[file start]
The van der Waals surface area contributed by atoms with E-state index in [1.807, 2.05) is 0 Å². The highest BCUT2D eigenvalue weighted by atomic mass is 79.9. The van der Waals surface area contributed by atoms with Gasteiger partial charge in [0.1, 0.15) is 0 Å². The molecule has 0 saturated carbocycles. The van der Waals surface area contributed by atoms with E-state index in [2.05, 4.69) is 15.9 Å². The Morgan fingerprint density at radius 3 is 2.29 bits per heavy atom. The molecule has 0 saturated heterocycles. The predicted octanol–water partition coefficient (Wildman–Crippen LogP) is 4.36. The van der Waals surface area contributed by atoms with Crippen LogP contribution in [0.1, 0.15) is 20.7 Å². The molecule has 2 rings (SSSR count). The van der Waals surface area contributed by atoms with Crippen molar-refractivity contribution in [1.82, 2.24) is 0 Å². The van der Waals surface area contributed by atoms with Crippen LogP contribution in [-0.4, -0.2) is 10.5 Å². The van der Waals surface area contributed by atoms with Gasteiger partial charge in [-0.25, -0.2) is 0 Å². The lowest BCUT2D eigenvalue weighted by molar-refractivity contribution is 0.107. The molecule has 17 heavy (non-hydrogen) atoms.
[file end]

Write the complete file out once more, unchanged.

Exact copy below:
The van der Waals surface area contributed by atoms with E-state index in [1.807, 2.05) is 0 Å². The highest BCUT2D eigenvalue weighted by atomic mass is 79.9. The van der Waals surface area contributed by atoms with Gasteiger partial charge in [0.1, 0.15) is 0 Å². The molecule has 0 saturated carbocycles. The van der Waals surface area contributed by atoms with E-state index in [2.05, 4.69) is 15.9 Å². The Morgan fingerprint density at radius 3 is 2.29 bits per heavy atom. The molecule has 0 saturated heterocycles. The predicted octanol–water partition coefficient (Wildman–Crippen LogP) is 4.36. The van der Waals surface area contributed by atoms with Crippen LogP contribution in [0.1, 0.15) is 20.7 Å². The molecule has 2 rings (SSSR count). The van der Waals surface area contributed by atoms with Crippen molar-refractivity contribution in [1.82, 2.24) is 0 Å². The van der Waals surface area contributed by atoms with Crippen LogP contribution in [-0.4, -0.2) is 10.5 Å². The van der Waals surface area contributed by atoms with Gasteiger partial charge in [-0.25, -0.2) is 0 Å². The lowest BCUT2D eigenvalue weighted by molar-refractivity contribution is 0.107. The molecule has 17 heavy (non-hydrogen) atoms.